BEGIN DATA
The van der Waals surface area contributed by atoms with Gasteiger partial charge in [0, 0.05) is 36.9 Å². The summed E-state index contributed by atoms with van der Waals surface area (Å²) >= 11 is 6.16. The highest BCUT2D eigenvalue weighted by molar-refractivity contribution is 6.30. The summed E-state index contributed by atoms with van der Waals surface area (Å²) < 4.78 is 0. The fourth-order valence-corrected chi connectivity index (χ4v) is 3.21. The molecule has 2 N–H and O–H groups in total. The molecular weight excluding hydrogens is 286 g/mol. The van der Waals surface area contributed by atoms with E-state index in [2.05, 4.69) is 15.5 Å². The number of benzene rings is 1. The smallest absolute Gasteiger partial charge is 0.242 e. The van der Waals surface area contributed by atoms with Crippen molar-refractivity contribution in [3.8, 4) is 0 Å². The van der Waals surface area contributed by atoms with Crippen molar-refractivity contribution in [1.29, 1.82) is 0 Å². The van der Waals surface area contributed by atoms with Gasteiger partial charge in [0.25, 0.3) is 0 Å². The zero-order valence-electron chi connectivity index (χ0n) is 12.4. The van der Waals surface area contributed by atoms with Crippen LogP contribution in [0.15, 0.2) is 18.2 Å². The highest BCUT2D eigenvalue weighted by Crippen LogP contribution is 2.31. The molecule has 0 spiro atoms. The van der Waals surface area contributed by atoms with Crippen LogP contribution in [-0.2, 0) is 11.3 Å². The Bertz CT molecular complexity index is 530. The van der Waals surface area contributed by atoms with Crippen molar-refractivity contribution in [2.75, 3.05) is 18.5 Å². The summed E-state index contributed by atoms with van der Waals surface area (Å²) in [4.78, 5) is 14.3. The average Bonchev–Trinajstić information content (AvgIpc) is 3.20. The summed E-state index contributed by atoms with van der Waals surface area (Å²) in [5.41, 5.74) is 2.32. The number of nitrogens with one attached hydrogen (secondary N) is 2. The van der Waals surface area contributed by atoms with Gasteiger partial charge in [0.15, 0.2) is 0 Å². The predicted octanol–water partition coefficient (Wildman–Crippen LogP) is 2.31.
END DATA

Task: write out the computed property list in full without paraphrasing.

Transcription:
The van der Waals surface area contributed by atoms with Gasteiger partial charge in [0, 0.05) is 36.9 Å². The summed E-state index contributed by atoms with van der Waals surface area (Å²) >= 11 is 6.16. The highest BCUT2D eigenvalue weighted by molar-refractivity contribution is 6.30. The summed E-state index contributed by atoms with van der Waals surface area (Å²) < 4.78 is 0. The fourth-order valence-corrected chi connectivity index (χ4v) is 3.21. The molecule has 2 N–H and O–H groups in total. The molecular weight excluding hydrogens is 286 g/mol. The van der Waals surface area contributed by atoms with E-state index in [2.05, 4.69) is 15.5 Å². The number of benzene rings is 1. The smallest absolute Gasteiger partial charge is 0.242 e. The van der Waals surface area contributed by atoms with Crippen molar-refractivity contribution in [3.8, 4) is 0 Å². The van der Waals surface area contributed by atoms with Crippen molar-refractivity contribution in [1.29, 1.82) is 0 Å². The van der Waals surface area contributed by atoms with Gasteiger partial charge in [0.25, 0.3) is 0 Å². The zero-order valence-electron chi connectivity index (χ0n) is 12.4. The van der Waals surface area contributed by atoms with Crippen LogP contribution in [0.15, 0.2) is 18.2 Å². The highest BCUT2D eigenvalue weighted by Crippen LogP contribution is 2.31. The molecule has 0 spiro atoms. The van der Waals surface area contributed by atoms with Crippen LogP contribution in [-0.2, 0) is 11.3 Å². The Bertz CT molecular complexity index is 530. The van der Waals surface area contributed by atoms with Crippen molar-refractivity contribution in [2.75, 3.05) is 18.5 Å². The summed E-state index contributed by atoms with van der Waals surface area (Å²) in [4.78, 5) is 14.3. The average Bonchev–Trinajstić information content (AvgIpc) is 3.20. The summed E-state index contributed by atoms with van der Waals surface area (Å²) in [5.41, 5.74) is 2.32. The number of nitrogens with one attached hydrogen (secondary N) is 2. The van der Waals surface area contributed by atoms with Gasteiger partial charge in [0.15, 0.2) is 0 Å². The predicted octanol–water partition coefficient (Wildman–Crippen LogP) is 2.31.